Cartoons and Anecdotes from ’72 Canada – USSR Hockey Summit Series

This fall is the 50th Anniversary of the ’72 Canada-Russia Hockey Summit Series. People of a certain age remember where they were when Paul Henderson scored the wining goal, thus saving us from defeat at the hands of the relentless Russian hockey. In 1972, Terry Mosher was a young editorial cartoonist, newly signed on with the Montreal Gazette, and he and jumped at the invitation to travel to Russia and chronicle the series in sketches and cartoons.

Terry’s work has already been commemorated with a Special Edition Canada Post stamp featuring the fleet-footed Canadian beaver slipping away from a Russian Bear. We all love Aislin’s cartoons, and his 50-plus years at The Gazette and his always popular books are a testament to our fondness and loyalty to Terry. He’s ‘our guy’ and we savour his quick wit with perhaps a touch of envy that we wished we could be as observant and quick-witted. Not to mention his ability to draw!

The sub-title of this book reads, “… cartoons and Anecdotes”. Beginning with a touching forward by Yvan Cournoyer, I found the anecdotes to be interesting and entertaining. You know what? It turns out that Terry is a fine writer too! This book has more text than we’re used to in ‘reading’ Terry’s books of editorial cartoons, where a sentence or two provide some context to the cartoon on the page. In this book, Terry takes us down to ice-level and behind the scenes.

In a review by Historica’s CEO, Anthony Wilson-Smith, he writes:  “…it details the on-ice and background drama during what remains the country’s most storied sporting event, based largely on the odds-defying goal by Paul Henderson that clinched the series for Canada with 34 seconds to go.”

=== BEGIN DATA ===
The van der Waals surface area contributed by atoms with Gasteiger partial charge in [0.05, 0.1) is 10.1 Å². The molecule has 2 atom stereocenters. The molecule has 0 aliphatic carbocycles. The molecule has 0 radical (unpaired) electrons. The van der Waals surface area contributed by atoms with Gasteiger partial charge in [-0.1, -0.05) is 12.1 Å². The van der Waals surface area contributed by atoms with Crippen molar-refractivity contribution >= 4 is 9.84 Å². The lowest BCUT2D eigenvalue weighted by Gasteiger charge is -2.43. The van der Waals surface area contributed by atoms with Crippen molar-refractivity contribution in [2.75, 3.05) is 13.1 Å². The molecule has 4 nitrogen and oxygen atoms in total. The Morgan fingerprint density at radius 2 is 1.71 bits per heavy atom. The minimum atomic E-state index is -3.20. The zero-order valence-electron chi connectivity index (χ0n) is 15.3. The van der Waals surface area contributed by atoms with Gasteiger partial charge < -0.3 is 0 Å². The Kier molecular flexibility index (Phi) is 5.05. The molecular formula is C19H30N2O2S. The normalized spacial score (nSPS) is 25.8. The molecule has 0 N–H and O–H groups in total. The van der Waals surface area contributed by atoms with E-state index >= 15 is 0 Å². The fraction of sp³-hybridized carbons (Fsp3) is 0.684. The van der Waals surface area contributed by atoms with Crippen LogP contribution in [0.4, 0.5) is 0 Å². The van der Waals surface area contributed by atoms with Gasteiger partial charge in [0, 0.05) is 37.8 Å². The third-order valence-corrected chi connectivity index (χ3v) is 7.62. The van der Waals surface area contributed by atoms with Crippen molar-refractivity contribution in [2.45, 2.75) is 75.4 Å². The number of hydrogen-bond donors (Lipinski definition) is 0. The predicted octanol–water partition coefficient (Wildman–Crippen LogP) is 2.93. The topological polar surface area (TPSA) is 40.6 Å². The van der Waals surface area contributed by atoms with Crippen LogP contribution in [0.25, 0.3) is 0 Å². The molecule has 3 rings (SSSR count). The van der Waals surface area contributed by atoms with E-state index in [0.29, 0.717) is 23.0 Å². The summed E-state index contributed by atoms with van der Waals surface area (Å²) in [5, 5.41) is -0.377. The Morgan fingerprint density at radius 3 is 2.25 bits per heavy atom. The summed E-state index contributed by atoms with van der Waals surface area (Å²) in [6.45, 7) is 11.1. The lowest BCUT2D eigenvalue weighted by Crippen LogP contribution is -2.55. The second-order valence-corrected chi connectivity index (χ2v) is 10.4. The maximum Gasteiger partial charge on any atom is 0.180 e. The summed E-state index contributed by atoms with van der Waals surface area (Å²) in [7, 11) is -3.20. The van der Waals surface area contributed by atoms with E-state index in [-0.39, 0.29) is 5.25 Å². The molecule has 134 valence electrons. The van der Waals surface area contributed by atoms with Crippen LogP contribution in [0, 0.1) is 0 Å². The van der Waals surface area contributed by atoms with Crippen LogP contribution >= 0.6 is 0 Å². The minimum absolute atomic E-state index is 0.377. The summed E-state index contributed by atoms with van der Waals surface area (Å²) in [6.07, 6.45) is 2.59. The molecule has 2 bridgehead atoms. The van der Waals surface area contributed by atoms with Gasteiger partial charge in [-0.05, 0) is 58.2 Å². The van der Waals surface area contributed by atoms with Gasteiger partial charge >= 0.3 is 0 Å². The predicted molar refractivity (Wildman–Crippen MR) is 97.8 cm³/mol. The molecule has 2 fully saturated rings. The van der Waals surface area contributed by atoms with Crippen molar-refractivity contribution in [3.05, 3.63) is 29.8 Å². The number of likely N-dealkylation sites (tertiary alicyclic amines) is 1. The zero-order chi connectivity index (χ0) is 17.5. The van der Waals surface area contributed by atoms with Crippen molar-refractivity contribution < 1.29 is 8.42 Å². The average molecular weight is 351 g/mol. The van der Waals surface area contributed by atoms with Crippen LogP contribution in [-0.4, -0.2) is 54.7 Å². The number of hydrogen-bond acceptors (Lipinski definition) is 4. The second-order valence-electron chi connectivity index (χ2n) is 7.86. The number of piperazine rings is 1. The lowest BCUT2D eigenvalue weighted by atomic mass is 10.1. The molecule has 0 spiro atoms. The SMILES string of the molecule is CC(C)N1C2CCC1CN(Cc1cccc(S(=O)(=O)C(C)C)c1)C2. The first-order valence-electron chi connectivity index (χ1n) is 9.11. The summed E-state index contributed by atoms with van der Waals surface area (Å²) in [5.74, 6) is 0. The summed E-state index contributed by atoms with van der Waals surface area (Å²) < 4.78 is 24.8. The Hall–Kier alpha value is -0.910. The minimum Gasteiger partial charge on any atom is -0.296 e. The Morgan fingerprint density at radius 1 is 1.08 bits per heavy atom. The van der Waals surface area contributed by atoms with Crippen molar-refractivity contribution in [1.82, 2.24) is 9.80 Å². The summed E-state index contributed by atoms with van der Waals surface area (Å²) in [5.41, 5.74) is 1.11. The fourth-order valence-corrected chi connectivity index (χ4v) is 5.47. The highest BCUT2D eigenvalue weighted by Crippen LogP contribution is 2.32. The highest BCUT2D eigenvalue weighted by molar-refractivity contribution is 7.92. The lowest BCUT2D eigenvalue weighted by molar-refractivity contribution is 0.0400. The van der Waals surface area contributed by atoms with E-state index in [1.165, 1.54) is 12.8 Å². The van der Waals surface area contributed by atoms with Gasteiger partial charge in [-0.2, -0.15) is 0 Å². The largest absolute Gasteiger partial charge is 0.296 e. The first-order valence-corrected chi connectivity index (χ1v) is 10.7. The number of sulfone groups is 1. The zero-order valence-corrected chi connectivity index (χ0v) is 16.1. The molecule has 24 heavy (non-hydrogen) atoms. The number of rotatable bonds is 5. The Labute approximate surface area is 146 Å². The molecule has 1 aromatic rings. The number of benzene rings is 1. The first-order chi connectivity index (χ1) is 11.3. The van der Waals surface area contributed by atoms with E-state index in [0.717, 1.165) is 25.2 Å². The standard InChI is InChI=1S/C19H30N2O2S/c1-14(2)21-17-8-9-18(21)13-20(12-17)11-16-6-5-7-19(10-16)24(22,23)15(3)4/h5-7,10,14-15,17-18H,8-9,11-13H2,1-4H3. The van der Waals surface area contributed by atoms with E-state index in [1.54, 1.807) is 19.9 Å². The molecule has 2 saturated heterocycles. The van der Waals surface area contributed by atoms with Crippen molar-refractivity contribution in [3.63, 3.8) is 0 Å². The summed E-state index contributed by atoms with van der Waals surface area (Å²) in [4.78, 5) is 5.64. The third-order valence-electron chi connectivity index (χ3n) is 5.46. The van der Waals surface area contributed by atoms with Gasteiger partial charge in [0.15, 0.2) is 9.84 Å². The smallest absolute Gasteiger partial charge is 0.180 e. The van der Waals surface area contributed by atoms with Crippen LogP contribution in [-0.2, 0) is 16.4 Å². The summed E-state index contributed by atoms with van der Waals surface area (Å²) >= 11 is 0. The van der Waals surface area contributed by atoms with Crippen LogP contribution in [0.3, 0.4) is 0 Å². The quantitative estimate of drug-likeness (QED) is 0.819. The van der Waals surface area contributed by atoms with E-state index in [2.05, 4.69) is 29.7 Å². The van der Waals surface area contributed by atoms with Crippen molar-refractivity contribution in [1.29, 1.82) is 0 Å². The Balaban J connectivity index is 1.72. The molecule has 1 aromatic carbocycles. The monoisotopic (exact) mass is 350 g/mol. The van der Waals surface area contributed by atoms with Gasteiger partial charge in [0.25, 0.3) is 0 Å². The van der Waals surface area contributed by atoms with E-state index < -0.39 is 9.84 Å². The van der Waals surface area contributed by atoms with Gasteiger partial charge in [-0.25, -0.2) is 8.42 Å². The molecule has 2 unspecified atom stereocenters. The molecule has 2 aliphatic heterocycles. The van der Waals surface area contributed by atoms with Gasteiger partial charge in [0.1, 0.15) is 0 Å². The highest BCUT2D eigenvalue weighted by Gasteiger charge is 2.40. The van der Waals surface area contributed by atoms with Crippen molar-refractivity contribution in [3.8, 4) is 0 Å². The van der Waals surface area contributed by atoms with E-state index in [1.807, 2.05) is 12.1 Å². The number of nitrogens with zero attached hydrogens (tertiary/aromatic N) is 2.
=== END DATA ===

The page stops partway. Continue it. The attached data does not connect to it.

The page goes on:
Wilson Smith continues; “Montreal to Moscow also reminds readers of how long – and thoroughly – Terry, as Aislin, has been an integral part of Canadian life. Terry has chronicled our collective experience for so long and so well, it’s impossible to imagine a world without him engaging, enraging, amusing and arousing his readers. Happily, he’s far from done. With this book, he reminds us that even as the world lurches from one crisis to the next, we’ve been down bumpy roads before, and history is full of surprises.”

Terry and his wife Mary Hughson have become accomplished at self-publishing Terry’s books and setting up a network of independent books stores in Greater Montreal.

Bookstores with signed copies of Aislin’s latest book, From Montreal to Moscow, a cartoonist’s memoir of the 1972 CANADA-USSR hockey summit:
• Librairie Paragraphe
• McCord Museum Boutique
• Indigo, downtown
• Bonder Books, Montreal West
• Indigo, Pointe-Claire
• Librairie Clio, Pointe Claire
• Le Panier, Pointe Claire
• Coles, Carrefour Angrignon, Lasalle
• Indigo, Dix30, Brossard
•  Indigo, Laval
•  Brome Lake Books, Knowlton
•  And finally, because Westmount no longer has a bookstore, Hogg Hardware

Montreal to Moscow – Cartoons & Anecdotes by Terry Mosher (aka Aislin)

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